Sarah Jansen will be graduating this June with her PhD in International Affairs, with a specialization in International Conflict Management and Resolution.
If you could choose one word to sum up your time at NPSIA, what is it and why?
Persistence. Obviously, persistence is a large component of doctoral studies. Beyond and because of that, though, my time at NPSIA demystified a lot of abilities and accomplishments that previously seemed unattainable. Through this journey, it became clear that these simply involve various skills that can be learned, practiced, and honed with time, effort, guidance, and persistence. NPSIA’s rigour and focus on well-rounded training (including mandatory law, statistics, and economics) forced me to confront and overcome challenges in areas where my skills were weaker, rather than simply play it safe by sticking to my strengths. In doing so, it has taught me the value of persistence and endowed me with a new confidence to embrace challenges and grow.
What is your favourite NPSIA memory?
In 2018, I co-organized and presented (as both panelist and discussant) on the Full Paper Panel: “Diplomacy and Restraint of Armed Non-State Actors” at Democracy and its Discontents: APSA Annual Meeting and Exhibition. This took place in Boston, Massachusetts in the summer of 2018 and afforded me the opportunity to network with prominent authors in the field, as well as other junior and queer researchers. I also got to explore a new city!
What was your favourite course or who was your favourite professor?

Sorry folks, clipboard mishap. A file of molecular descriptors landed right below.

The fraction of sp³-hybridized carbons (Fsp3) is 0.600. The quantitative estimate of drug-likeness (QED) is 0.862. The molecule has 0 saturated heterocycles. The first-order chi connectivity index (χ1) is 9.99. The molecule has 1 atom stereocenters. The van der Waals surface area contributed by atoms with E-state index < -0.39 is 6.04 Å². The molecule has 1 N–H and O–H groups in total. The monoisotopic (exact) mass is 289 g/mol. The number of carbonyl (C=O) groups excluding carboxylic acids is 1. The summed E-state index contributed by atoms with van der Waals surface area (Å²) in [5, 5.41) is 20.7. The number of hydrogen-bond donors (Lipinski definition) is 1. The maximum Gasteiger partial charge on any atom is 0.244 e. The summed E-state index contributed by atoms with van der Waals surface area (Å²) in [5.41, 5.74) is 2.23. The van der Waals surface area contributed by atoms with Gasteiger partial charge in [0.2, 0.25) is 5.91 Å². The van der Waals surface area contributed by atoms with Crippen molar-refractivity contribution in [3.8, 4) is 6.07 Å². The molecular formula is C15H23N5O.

I struggle to call to mind a course that I don’t remember fondly, but I think my favourite was Dr. Mendeloff’s ‘Post-Conflict Justice: Theory and Practice’ seminar. Its content built on and broadened my understanding of post-conflict justice that I acquired studying in the Balkans, introduced me to a life-long friend, and was built on the bedrock of Dr. Mendeloff’s expert course structure and engaging delivery.
What was the most important lesson you learned during your time at NPSIA?
It really isn’t true that there are “math people” and “non-math people,” “statistics people” and “political science people,” or “quantitative people” and “qualitative people”. These are false dichotomies that are often internalized by students of social science—I certainly had internalized it myself before arriving at NPSIA. NPSIA emphasized choosing the best methodology to answer the research question at hand and empowered us, even those of us who almost failed high school math, to build well-rounded skillsets that make us capable, flexible, and adaptable.
What’s next for you?
I am currently working as a Principal Investigator with Global Insight, a research, consulting, and evaluation firm headquartered in New York that develops and implements bespoke, gender-sensitive, and mixed-methods research, evaluation, and data analysis in fragile states. In the next year or two I hope to bring my highly transferable skillset to a career in the federal public service. You may also spot me around Carleton teaching the odd course!
Is there anything else you would like to share with the NPSIA community?
To current students: Don’t limit yourself based on preconceptions you have about your potential. Also, at the graduate school level, don’t fret too much about grades. There usually is a temporary dip at the start of a graduate program as you adjust to new expectations, but don’t let it rattle you: anticipate it, learn from it, and focus on continuing to grow and develop as a learner and a researcher!